<language,stringID>, where language could be either the default or a target language, and the stringID is the id used in the resource file as identifier. Then, ITDROID compares the language tuples and computes the amount of strings missing in a target language. Using the computed amount, it classifies the language as translated or not, based on a threshold of maximum number of NISs provided by the user when executing ITDROID. Then it stores the identifier of the non-translated languages for further processing.
ITDROID starts with the automated translation process by going through every language in the non-translated languages list, then it uses an external service (e.g., IBM watson) to translate the missing strings and creates a translated version of the strings.xml file with the NISs. After that, ITDroid builds an internationalized APK. More details in the aforementioned process are presented as follows:
Strategy Design Pattern
In order to enhance the extensibility of ITDROID we designed the translation process to follow the Strategy Design pattern for ease the addition of other translation systems. Therefore, if a user wants to add its own translation service, she only has to create a class implementing the requirements of the “TranslatorInterface”. For the current version of ITDroid we used the IBM Watson Translation service, since it has a free and easy to use API.
The translation process starts by preprocessing the NISs to replace the text placeholders (i.e., $s, $d) used for string formatting for a set of placeholder we designed to avoid affecting the translation process. It is worth noticing, that this placeholder replacement is performed while building the request for the API, it does not modify the values stored in the strings.xml files. When the result of the API is received, it is processed to inject the original text holders and to escape the characters that do not belong to UTF-8 encoding. Since we were working with IBM translation service, we had length constraints for the amount of characters in a request, therefore, we divided the NISs into sets of 50 strings, and generated multiple requests to the API to translate the full set of NISs. The amount of strings used for each request was computed based on the behavior of the API while we performed our tests.
After the translation process for a language ends, the translated strings are stored in the corresponding
strings.xml file for each target language, i.e., inside the target language folder (i.e.,
./rsc/values-<targetLanguageID>/). In case the target language already had some translated strings, the newly translated ones are appended to the existing file.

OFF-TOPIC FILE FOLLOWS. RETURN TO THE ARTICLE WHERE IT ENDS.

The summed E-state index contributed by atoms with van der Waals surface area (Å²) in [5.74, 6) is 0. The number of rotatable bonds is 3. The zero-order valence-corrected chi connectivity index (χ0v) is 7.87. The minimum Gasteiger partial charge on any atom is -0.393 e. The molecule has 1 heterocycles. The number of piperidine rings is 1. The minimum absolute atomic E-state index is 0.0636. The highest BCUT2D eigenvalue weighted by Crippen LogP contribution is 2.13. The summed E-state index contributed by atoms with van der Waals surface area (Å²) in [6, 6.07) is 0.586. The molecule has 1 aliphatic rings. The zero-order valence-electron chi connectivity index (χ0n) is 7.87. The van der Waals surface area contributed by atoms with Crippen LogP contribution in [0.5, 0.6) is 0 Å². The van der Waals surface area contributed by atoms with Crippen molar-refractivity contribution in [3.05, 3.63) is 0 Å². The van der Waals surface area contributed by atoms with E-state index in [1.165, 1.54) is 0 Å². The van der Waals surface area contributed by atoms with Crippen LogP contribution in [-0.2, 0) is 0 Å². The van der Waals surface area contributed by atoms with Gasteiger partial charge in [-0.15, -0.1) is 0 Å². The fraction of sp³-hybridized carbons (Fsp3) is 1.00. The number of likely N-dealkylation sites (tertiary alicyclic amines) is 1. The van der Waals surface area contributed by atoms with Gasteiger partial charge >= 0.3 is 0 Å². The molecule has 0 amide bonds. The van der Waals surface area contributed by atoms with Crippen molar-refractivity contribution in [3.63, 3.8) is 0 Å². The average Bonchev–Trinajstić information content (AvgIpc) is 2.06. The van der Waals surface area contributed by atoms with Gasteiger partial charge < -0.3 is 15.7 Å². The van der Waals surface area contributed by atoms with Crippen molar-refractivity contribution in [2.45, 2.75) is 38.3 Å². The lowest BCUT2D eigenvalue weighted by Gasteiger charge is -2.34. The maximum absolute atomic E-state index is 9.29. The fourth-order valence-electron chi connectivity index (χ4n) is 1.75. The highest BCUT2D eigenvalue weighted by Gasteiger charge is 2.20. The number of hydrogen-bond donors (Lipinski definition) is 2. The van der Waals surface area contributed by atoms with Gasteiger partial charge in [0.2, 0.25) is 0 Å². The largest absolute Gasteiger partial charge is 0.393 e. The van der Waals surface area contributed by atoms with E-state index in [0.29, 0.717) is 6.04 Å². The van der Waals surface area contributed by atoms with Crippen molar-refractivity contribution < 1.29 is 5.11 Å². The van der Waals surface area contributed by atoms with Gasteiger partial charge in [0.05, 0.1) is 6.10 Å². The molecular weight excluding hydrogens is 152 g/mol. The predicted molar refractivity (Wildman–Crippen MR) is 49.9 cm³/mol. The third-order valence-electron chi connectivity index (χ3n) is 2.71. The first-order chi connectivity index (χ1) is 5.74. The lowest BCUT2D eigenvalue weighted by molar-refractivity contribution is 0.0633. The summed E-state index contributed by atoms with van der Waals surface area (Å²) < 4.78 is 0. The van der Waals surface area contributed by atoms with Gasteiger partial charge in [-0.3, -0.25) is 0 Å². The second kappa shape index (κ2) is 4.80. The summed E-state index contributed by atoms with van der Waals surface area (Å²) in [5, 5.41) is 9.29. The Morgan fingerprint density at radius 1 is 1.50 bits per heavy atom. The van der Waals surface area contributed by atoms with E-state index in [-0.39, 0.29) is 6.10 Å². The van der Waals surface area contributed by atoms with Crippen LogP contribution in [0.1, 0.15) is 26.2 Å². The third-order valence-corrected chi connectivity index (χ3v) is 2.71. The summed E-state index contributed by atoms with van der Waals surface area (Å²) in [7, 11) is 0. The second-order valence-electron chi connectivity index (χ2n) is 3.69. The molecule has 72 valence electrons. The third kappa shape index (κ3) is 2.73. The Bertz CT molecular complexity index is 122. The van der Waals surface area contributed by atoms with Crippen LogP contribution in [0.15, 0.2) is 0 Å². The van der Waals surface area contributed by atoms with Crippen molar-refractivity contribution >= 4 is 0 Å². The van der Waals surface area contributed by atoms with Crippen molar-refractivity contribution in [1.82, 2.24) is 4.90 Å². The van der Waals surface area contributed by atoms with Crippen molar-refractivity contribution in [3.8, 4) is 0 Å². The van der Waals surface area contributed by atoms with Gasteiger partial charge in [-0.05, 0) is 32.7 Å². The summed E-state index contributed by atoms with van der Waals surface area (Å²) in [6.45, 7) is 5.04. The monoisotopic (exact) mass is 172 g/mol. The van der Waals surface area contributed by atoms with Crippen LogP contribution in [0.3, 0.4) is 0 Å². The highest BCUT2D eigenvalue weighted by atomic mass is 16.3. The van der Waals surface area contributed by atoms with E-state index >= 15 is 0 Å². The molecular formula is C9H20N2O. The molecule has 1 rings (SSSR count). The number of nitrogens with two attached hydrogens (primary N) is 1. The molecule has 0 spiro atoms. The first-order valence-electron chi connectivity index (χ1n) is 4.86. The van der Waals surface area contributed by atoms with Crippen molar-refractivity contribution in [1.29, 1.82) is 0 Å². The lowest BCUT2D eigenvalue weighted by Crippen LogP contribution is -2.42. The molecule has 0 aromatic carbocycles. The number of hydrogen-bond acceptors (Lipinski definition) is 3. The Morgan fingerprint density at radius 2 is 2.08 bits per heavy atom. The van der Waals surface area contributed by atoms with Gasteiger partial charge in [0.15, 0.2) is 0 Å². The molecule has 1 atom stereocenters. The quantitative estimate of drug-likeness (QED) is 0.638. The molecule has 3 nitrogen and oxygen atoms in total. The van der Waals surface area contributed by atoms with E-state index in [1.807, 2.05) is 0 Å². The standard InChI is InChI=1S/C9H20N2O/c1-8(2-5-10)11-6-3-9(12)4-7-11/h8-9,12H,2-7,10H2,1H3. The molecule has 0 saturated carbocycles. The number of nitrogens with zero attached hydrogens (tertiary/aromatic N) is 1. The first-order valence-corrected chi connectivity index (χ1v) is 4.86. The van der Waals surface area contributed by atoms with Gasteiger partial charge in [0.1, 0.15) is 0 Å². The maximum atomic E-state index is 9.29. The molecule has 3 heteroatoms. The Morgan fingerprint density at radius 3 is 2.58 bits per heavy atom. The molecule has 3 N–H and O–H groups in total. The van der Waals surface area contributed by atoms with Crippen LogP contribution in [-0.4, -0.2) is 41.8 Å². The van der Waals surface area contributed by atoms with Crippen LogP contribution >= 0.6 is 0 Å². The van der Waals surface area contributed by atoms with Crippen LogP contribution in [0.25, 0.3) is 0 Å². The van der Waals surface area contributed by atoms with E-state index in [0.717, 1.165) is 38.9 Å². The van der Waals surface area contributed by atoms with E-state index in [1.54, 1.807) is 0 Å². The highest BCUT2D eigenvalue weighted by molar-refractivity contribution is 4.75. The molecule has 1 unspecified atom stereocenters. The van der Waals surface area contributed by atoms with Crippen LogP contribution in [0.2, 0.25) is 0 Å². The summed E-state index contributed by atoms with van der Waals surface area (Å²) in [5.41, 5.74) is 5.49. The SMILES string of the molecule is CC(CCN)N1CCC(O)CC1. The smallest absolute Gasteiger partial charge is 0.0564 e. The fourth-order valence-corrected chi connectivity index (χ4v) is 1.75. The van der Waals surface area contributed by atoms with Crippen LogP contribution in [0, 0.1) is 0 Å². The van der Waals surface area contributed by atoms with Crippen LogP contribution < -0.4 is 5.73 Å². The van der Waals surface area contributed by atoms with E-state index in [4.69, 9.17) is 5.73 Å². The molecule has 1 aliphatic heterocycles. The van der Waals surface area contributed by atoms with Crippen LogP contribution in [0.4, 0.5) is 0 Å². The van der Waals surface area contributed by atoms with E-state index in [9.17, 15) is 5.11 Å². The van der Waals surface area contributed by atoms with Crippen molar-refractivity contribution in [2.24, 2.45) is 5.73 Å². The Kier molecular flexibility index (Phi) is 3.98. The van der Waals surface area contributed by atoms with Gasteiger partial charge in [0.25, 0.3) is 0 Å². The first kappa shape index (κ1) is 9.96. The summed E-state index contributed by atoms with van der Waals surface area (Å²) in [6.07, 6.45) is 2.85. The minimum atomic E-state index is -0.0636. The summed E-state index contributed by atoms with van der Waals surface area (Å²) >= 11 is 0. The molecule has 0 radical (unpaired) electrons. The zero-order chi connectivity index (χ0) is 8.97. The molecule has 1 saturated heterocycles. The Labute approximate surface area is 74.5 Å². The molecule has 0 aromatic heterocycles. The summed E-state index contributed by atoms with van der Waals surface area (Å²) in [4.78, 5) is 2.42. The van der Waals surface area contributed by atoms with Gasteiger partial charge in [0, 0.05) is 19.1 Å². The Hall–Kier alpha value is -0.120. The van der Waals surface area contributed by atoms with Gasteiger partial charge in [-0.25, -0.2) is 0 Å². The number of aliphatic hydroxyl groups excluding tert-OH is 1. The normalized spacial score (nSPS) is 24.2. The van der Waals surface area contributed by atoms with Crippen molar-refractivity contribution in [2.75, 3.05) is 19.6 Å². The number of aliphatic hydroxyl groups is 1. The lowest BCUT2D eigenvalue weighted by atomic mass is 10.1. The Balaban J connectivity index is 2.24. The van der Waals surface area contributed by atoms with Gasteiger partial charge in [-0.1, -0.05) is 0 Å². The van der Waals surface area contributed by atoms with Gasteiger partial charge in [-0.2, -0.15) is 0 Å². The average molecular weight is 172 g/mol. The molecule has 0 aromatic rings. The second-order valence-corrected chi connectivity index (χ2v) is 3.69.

Finally, after the NISs have been analyzed and translated to the target languages, ITDROID uses the APKTool library to build the internationalized APK containing all the languages files. Note that the new version of the app is ready to be installed and tested using any of the selected languages.
Ripping and Replay
In order to identify the graphical impact of using a translated version of the app, we rely on systematic exploration to go through the app retrieving information that could be used to generate a model. That model contains the information of all elements in the GUI for the visited states and enables the comparison of location and relation properties from the same element in the different language’s versions.
Having in mind that we wanted to recognize the changes in the GUI, we opted to explore the apps using a systematic exploration approach. To this, we extend the ripper by Li˜n´an et al. . With the ripper, we extracted visual properties of the visited states to build layout graphs and an events log that allowed further re-execution of the same exploration sequence but on an internationalized version of the original APK.
Once the original APK has been explored, ITDROID generates a Layout Graph, which represents the existing relations between the elements of the interface. For example, consider the elements presented in the next figure; as it can be seen by the color coding, there are relations based on the alignment of the buttons. An aggregation of all the relations between any pair of elements in a GUI, is called Layout Graph (LG). It is worth noticing that during the exploration of the app, ITDROID generates a LG for each visited GUI state, therefore at the end of the execution, a set of LGs identified by the id of the corresponding state is generated for comparison.
ITDROID generates a LG (LGdflt) for the default language, and a layout graph LGlang for each target language lang. Each LGlang is compared to LGdflt to detect differences.